The research illuminates the role of financial structure (debt or equity financing) and contract renegotiation in enabling efficient adaptation over the course of long-term exchange.I provide evidence from a dataset of electricity marketing contracts about how electricity generators and electricity marketers use four instruments – contract duration, risk-sharing schemes, financial structure, and veto provisions – to channel investment incentives and to address both programmable and unprogrammable demands for contract adjustments.The empirical results demonstrate that veto provisions support long-term contracts by investing the governance of long-term relationships with flexibility in the ancillarity of other instruments that are consistent with efficient adaptation being an important economic problem.

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Dean V. Williamson

How did European merchants finance the commercial revolution? Established narratives highlight roles for reputation effects or the risk-sharing afforded by commenda contracts in enabling merchants to mobilize investment for long-distance trade. In contrast, this study illuminates tradeoffs merchants and their agents encountered in choosing between equity-like schemes (commenda) and debt financing. The study works out of a dataset of 1823 maritime contracts and 291 non-maritime contracts that span 3099 unique contracting dyads (principal–agent pairs). The study demonstrates that it was debt, not commenda, that financed trade on the informational frontiers of the trade economy. It further demonstrates that most trade was conducted through one-shot relationships, not relationships that unfolded over the course of repeated interactions. The results delimit the roles of both formal and relational enforcement mechanisms in enabling long-distance trade in environments that would seem hostile to exchange.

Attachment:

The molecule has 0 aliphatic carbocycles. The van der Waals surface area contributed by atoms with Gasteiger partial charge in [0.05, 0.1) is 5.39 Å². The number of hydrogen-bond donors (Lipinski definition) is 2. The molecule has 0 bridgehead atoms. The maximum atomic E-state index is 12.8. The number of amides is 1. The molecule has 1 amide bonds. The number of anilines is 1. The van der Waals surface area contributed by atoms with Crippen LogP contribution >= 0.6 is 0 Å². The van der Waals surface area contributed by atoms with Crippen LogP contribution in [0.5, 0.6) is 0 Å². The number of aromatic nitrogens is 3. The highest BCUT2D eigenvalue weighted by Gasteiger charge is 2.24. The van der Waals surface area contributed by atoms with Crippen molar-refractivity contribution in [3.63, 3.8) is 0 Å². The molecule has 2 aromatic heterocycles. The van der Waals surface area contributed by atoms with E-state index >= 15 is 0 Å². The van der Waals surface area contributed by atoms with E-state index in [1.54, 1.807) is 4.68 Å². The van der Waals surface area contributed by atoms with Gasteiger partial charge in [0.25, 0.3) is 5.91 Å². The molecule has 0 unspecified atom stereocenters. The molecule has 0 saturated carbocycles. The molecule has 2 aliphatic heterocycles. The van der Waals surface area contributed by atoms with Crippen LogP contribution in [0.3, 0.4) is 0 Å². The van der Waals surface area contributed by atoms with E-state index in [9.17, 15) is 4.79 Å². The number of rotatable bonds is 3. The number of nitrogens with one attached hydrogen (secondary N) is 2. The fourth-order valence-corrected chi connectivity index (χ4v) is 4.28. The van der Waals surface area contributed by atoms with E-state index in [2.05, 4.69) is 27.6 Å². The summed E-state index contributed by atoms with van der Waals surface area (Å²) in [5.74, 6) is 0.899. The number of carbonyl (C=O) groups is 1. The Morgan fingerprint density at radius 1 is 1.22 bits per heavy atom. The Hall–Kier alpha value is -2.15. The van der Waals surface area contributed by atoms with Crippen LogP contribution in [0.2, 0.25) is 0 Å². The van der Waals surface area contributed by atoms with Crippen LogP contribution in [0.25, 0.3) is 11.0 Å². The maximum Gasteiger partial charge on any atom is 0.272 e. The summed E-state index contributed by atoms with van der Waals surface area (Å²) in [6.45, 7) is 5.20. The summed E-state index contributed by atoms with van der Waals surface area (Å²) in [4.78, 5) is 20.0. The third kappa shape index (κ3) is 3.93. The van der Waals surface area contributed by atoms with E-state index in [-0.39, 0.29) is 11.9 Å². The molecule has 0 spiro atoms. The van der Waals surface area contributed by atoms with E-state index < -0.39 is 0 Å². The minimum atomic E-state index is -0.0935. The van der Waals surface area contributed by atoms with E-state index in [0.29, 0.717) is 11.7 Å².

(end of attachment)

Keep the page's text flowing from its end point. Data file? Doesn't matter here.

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Dean V. Williamson

For a generation the federal government has maintained programs promoting research joint ventures (RJVs).The ostensible motivation late in the going was to promote knowledge spillovers.The real motivation was to stem the perceived decline of American competitiveness.It is not obvious, however, that federal government initiatives had any effect with respect to either knowledge spillovers or competitiveness.It is not obvious that public initiatives were good at identifying RJVs that would be best situated to generate spillovers.Instead, federal initiatives appear to have channeled resources to ventures that private parties could have been expected to pursue absent subsidies. The conclusion derives from examination of 171 RJV contracts.Research joint ventures involving technologies that were less susceptible to unintended spillover have tended to exploit contractual mechanisms to contain spillovers.Government-subsidized ventures were more likely to exploit those same mechanisms.

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Dean V. Williamson

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Dean V. Williamson

Do institutions matter in economic theory? Or is the economic analysis of institutions a distraction from the most important action? Indeed, does Vernon Smith’s notion of the “institution-free core” of formal economic theory encompass that most important action? To explore this question, this book opens with an informal tour of the economics of system design out of which an economics of adaptation ultimately emerged. The book then offers explorations, via the application of the economics of adaptation in both law and economics relating to how parties manage relationships within the firm, within the context of long-term contracts, and, most vividly, within the context of antitrust conspiracy.
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Dean V. Williamson